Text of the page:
Two recent studies found some positive outcomes with tocilizumab treatment for COVID-19. An Italian study, published by The Lancet Rheumatology on June 24, compared 179 patients with severe COVID-19 who received IV or subcutaneous tocilizumab to 365 treated with standard care. The mortality rate was 20% in the standard care group compared to 7% with tocilizumab (P<0.0001). After adjustment, tocilizumab was associated with a reduced risk of invasive mechanical ventilation or death (adjusted hazard ratio, 0.61; 95% CI, 0.40 to 0.92; P=0.020). The authors noted that a major concern with this drug is the risk of adverse events, and the rate of new infection was significantly increased in the intervention group (13% vs. 4%). They concluded that the study's results are encouraging but should be confirmed by randomized trials, which are currently ongoing.
The other study, published by Clinical Infectious Diseases on June 23, followed 27 hospitalized patients in California who received a single dose of tocilizumab on a compassionate-use basis. The patients had reductions in inflammatory markers, including C-reactive protein and temperature, as well as improvement in oxygenation and reduction in need for vasopressor support. “Our early experience with tocilizumab suggests that targeted treatment against cytokine storm related to SARS-CoV2 infection may lead to clinical improvement, recovery from respiratory failure, and prevention of death,” the authors said, although they cautioned that placebo-controlled data is needed for proof of efficacy.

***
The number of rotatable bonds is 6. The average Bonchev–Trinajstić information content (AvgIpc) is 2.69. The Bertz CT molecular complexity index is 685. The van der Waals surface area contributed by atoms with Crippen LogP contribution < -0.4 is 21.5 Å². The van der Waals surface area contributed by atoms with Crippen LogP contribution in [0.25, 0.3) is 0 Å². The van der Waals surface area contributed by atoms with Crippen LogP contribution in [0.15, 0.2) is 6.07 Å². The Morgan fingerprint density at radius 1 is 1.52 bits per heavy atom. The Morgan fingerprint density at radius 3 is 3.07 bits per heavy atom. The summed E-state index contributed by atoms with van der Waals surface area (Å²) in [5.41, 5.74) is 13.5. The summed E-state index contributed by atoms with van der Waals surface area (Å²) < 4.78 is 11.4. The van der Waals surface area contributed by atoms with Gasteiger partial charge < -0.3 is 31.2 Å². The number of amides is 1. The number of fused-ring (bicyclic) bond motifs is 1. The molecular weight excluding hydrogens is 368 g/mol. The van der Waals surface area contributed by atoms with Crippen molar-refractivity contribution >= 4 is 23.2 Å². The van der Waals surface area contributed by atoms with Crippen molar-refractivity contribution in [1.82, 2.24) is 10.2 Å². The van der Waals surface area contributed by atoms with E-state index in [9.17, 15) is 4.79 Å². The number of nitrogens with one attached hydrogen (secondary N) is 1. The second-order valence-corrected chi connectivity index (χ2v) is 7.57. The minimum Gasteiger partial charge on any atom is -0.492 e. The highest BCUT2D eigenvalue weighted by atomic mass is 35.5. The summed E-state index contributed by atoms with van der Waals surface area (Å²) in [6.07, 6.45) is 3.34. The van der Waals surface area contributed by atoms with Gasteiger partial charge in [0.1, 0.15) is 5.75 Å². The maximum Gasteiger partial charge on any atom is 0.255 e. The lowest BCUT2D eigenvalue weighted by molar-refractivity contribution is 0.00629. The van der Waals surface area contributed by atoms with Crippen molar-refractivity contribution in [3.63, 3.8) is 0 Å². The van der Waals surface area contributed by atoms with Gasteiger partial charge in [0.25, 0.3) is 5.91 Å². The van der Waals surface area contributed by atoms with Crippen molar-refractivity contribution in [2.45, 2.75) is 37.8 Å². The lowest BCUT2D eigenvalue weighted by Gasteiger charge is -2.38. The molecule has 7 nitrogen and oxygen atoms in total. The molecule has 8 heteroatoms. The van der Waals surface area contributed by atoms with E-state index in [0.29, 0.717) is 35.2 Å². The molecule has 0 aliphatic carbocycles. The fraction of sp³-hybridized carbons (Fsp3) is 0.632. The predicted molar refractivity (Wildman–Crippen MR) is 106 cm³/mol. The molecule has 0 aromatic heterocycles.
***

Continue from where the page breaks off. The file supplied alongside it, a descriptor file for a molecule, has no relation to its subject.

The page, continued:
Another recent study, published by JAMA Network Open on June 24, suggested benefit from colchicine for patients hospitalized with COVID-19. The Greek trial randomized 55 patients to open-label treatment with colchicine (1.5-mg loading dose followed by 0.5 mg after 60 min and maintenance doses of 0.5 mg twice daily) and compared their outcomes to 50 patients receiving standard care. Those on colchicine had statistically significantly improved time to clinical deterioration, but no significant differences in troponin or C-reactive protein levels, compared to controls. The authors of the study and an accompanying editorial cautioned that the results should be considered hypothesis generating. However, they “suggest that colchicine is safe and may improve outcomes in patients with COVID-19,” the editorial said.
In other COVID-19 research, the results of a national French survey, published by Clinical Infectious Diseases on June 18, described symptoms in patients ages 70 years and older. More than half of patients exhibited three or fewer symptoms in the first 72 hours of illness, with the most common being thermal dysregulation (83.6%), cough (58.9%), asthenia (52.7%), polypnea (39.9%), and gastrointestinal signs (24.4%). A comparison of those younger and older than age 80 years found that falls and sudden deterioration of general condition were more common in the oldest patients, whereas fever was less common. “These findings should be integrated into the clinical reasoning in geriatric medicine, and encourage the systematization of diagnostic tests for SARS-Cov-2 infection in older adults,” the authors said.
Another study, published by The Lancet Psychiatry on June 25, used a British database to analyze neurological complications. Of 125 neurological presentations of COVID-19 reported by clinicians in the U.K., 62% were a cerebrovascular event (74% of which were ischemic stroke). Thirty-one percent of the reported cases presented with altered mental status (23% with unspecified encephalopathy, 18% with encephalitis, and 59% with psychiatric diagnoses). About half of the patients with altered mental status were younger than age 60 years, whereas only 18% of those with cerebrovascular events were.